Attackers Hijack Email Threads Using ProxyLogon/ProxyShell Flaws

Exploiting Microsoft Exchange ProxyLogon & ProxyShell vulnerabilities, attackers are malspamming replies in existing threads and slipping past malicious-email filters.

Attackers are gnawing on the ProxyLogon and ProxyShell vulnerabilities in Microsoft Exchange Server to hijack email chains, by malspamming replies to ongoing email threads, researchers say.

What’s still under discussion: whether the offensive is delivering Squirrel Waffle, the new email loader that showed up in September, or whether Squirrel Waffle is just one piece of malware among several that the campaigns are dropping.

Cisco Talos researchers first got wind of the Squirrel Waffle malspam campaigns beginning in mid-September, when they saw boobytrapped Microsoft Office documents delivering Qakbot malware and the penetration-testing tool Cobalt Strike – two of the most common threats regularly observed targeting organizations around the world. The Office documents infected systems with Squirrel Waffle in the initial stage of the infection chain.

SquirrelWaffle campaigns are known for using stolen email threads to increase the chances that a victim will click on malicious links. Those rigged links are tucked into an email reply, similar to how the virulent Emotet malware – typically spread via malicious emails or text messages – has been known to work.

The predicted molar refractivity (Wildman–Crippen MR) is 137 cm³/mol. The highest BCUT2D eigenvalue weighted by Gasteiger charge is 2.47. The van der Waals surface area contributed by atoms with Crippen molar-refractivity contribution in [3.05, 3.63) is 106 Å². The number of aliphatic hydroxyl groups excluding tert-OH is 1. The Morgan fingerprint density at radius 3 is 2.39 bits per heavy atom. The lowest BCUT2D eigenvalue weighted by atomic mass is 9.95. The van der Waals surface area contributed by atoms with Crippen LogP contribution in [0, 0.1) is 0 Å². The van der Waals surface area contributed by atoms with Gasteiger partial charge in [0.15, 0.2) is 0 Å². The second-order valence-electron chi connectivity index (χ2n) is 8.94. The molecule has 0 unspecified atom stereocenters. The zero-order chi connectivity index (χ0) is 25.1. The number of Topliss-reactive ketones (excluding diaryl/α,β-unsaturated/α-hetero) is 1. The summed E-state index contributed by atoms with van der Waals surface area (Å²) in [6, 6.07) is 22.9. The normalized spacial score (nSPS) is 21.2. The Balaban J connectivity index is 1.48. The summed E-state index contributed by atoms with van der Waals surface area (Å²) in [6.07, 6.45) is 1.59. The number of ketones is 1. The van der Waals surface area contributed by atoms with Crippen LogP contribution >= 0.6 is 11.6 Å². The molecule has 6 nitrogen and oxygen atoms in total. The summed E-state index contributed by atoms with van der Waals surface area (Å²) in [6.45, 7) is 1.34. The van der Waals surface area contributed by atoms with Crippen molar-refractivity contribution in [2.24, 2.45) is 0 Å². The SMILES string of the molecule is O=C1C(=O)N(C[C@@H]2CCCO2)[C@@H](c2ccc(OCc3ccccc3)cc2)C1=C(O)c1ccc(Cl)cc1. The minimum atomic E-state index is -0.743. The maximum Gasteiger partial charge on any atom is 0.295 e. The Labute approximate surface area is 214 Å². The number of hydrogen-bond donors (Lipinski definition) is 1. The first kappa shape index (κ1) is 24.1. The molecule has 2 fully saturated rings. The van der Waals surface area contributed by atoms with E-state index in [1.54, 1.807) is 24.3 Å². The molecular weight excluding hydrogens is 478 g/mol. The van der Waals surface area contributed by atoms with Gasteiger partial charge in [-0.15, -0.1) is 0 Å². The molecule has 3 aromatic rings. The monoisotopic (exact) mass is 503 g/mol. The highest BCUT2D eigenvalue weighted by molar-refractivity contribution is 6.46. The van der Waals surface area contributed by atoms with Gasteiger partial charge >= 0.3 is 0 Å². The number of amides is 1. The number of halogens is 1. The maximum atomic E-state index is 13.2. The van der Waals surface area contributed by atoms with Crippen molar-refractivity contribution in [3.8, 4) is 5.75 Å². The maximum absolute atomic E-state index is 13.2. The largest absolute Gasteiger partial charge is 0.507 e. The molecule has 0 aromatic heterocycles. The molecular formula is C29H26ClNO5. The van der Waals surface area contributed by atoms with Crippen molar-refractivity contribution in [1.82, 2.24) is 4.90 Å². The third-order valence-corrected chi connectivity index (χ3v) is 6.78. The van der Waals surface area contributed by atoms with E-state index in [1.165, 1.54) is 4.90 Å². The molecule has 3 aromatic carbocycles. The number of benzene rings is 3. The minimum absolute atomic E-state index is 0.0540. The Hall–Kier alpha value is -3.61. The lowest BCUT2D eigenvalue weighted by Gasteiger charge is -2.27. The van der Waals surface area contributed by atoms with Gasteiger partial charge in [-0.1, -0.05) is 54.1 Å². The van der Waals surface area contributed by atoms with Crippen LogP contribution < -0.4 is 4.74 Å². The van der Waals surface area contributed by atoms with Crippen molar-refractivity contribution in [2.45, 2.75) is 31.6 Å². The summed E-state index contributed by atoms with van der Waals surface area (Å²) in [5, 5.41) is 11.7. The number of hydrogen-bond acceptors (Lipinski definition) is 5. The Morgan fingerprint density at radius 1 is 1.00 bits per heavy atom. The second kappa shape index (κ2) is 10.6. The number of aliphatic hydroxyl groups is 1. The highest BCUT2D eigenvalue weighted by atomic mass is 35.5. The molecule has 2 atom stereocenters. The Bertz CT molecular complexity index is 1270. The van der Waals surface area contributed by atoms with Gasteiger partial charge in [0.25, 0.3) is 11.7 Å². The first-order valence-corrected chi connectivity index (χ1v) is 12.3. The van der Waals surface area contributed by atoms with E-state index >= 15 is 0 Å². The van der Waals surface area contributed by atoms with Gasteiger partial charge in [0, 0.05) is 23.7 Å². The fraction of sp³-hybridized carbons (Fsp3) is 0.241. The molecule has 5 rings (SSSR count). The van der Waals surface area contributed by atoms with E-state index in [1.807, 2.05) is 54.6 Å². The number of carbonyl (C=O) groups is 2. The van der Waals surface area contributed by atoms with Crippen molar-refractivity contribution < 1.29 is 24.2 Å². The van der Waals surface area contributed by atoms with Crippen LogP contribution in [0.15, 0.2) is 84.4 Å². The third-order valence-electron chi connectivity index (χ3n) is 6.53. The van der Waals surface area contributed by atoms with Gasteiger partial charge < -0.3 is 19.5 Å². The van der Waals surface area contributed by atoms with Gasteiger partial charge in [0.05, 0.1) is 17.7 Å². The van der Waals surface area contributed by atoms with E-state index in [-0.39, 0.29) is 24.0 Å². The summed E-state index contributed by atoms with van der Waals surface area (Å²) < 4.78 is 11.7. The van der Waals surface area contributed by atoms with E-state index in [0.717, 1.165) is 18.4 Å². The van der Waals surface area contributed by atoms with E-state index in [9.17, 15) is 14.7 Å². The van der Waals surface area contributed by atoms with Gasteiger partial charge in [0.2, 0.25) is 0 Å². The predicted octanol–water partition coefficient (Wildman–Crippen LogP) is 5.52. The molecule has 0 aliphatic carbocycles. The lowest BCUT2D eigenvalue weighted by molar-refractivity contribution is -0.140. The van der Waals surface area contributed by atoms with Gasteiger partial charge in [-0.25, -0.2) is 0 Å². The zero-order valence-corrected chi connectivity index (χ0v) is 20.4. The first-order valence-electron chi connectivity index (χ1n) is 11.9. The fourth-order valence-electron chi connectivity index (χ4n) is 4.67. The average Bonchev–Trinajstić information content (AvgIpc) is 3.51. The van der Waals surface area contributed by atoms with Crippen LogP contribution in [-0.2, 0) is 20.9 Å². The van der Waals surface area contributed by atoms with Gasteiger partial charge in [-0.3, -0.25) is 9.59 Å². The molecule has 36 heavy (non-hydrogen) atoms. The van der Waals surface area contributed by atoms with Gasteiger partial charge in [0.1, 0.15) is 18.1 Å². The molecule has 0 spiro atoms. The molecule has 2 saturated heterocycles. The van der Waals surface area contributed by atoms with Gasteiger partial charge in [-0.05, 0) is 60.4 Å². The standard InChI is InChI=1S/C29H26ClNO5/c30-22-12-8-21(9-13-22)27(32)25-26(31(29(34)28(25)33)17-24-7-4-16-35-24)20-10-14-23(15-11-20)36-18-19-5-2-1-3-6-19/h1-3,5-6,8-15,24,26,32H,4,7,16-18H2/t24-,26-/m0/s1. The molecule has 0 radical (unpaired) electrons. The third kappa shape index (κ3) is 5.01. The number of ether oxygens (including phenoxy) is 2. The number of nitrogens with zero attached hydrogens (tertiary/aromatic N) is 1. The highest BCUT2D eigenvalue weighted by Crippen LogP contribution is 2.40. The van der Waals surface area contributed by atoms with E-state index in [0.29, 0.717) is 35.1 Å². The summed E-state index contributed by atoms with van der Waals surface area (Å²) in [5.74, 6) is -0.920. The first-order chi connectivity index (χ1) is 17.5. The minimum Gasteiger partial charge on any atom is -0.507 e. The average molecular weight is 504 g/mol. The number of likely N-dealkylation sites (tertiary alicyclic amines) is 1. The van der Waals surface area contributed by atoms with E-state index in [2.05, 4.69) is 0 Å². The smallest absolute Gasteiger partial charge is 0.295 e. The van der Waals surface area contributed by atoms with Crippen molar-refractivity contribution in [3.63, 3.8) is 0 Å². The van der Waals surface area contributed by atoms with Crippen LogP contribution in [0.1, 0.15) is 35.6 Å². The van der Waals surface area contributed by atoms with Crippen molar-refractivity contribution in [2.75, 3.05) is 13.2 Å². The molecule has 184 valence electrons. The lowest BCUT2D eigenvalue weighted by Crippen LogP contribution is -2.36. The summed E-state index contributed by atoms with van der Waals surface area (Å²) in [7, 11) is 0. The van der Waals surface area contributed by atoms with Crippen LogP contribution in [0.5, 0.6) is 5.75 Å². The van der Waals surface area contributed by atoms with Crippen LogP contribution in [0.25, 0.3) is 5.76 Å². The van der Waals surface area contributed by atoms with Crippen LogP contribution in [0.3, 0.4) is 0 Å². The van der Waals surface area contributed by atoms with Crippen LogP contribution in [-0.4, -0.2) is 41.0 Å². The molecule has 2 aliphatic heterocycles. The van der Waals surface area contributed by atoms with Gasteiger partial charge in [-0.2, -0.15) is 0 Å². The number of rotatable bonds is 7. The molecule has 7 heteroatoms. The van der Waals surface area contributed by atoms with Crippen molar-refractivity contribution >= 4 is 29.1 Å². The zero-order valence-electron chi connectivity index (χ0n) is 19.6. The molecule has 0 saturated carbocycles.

Slipping Under People’s Noses

In a report posted on Friday, Trend Micro researchers ​​Mohamed Fahmy, Sherif Magdy and Abdelrhman Sharshar said that hijacking email replies for malspam is a good way to slip past both people’s spam suspicions and to avoid getting flagged or quarantined by email gateways.

“Delivering the malicious spam using this technique to reach all the internal domain users will decrease the possibility of detecting or stopping the attack, as the mail [gateways] will not be able to filter or quarantine any of these internal emails,” they wrote.

The attacker also didn’t drop, or use, tools for lateral movement after gaining access to the vulnerable Exchange servers, Trend Micro said. Thus, they left no tracks, as “no suspicious network activities will be detected. Additionally, no malware was executed on the Exchange servers that will trigger any alerts before the malicious email is spread across the environment.”

Middle East Campaign

Trend Micro’s Incident Response team had decided to look into what researchers believe are SquirrelWaffle-related intrusions in the Middle East, to figure out whether the attacks involved the notorious Exchange server vulnerabilities.

They shared a screen capture, shown below, that’s representative of the malicious email replies that showed up in all of the user inboxes of one affected network, all sent as legitimate replies to existing threads, all written in English.

They found that other languages were used in different regions outside of the Middle East attack they examined. Still, in the intrusions they analyzed that were outside of the Middle East, most of the malicious emails were written in English, according to the report.

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